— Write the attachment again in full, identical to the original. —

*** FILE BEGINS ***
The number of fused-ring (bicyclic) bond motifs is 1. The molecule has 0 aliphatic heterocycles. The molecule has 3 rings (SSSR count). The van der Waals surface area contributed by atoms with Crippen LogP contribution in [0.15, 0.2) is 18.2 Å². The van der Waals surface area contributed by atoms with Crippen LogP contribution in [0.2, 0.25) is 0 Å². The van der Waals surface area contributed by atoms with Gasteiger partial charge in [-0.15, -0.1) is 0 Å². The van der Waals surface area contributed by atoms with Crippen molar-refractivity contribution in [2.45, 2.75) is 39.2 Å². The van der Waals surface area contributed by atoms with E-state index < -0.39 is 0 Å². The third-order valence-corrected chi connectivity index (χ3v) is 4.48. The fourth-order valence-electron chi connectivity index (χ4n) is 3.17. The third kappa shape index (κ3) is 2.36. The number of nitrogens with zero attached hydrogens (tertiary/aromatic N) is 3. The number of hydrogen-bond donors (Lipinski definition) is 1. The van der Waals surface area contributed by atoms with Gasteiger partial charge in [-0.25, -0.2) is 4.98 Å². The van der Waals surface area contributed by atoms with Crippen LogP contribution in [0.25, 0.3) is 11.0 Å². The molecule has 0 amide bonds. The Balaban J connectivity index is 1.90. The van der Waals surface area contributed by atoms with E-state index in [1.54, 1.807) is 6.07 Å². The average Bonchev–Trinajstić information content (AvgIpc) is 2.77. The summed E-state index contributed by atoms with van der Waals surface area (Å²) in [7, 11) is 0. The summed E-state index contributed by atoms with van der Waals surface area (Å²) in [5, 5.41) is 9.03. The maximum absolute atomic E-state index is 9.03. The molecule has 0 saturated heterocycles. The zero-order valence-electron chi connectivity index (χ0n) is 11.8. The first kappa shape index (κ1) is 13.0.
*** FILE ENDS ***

The number of fused-ring (bicyclic) bond motifs is 1. The molecule has 0 aliphatic heterocycles. The molecule has 3 rings (SSSR count). The van der Waals surface area contributed by atoms with Crippen LogP contribution in [0.15, 0.2) is 18.2 Å². The van der Waals surface area contributed by atoms with Crippen LogP contribution in [0.2, 0.25) is 0 Å². The van der Waals surface area contributed by atoms with Gasteiger partial charge in [-0.15, -0.1) is 0 Å². The van der Waals surface area contributed by atoms with Crippen molar-refractivity contribution in [2.45, 2.75) is 39.2 Å². The van der Waals surface area contributed by atoms with E-state index < -0.39 is 0 Å². The third-order valence-corrected chi connectivity index (χ3v) is 4.48. The fourth-order valence-electron chi connectivity index (χ4n) is 3.17. The third kappa shape index (κ3) is 2.36. The number of nitrogens with zero attached hydrogens (tertiary/aromatic N) is 3. The number of hydrogen-bond donors (Lipinski definition) is 1. The van der Waals surface area contributed by atoms with Gasteiger partial charge in [-0.25, -0.2) is 4.98 Å². The van der Waals surface area contributed by atoms with Crippen LogP contribution in [0.25, 0.3) is 11.0 Å². The molecule has 0 amide bonds. The Balaban J connectivity index is 1.90. The van der Waals surface area contributed by atoms with E-state index in [1.54, 1.807) is 6.07 Å². The average Bonchev–Trinajstić information content (AvgIpc) is 2.77. The summed E-state index contributed by atoms with van der Waals surface area (Å²) in [7, 11) is 0. The summed E-state index contributed by atoms with van der Waals surface area (Å²) in [5, 5.41) is 9.03. The maximum absolute atomic E-state index is 9.03. The molecule has 0 saturated heterocycles. The zero-order valence-electron chi connectivity index (χ0n) is 11.8. The first kappa shape index (κ1) is 13.0.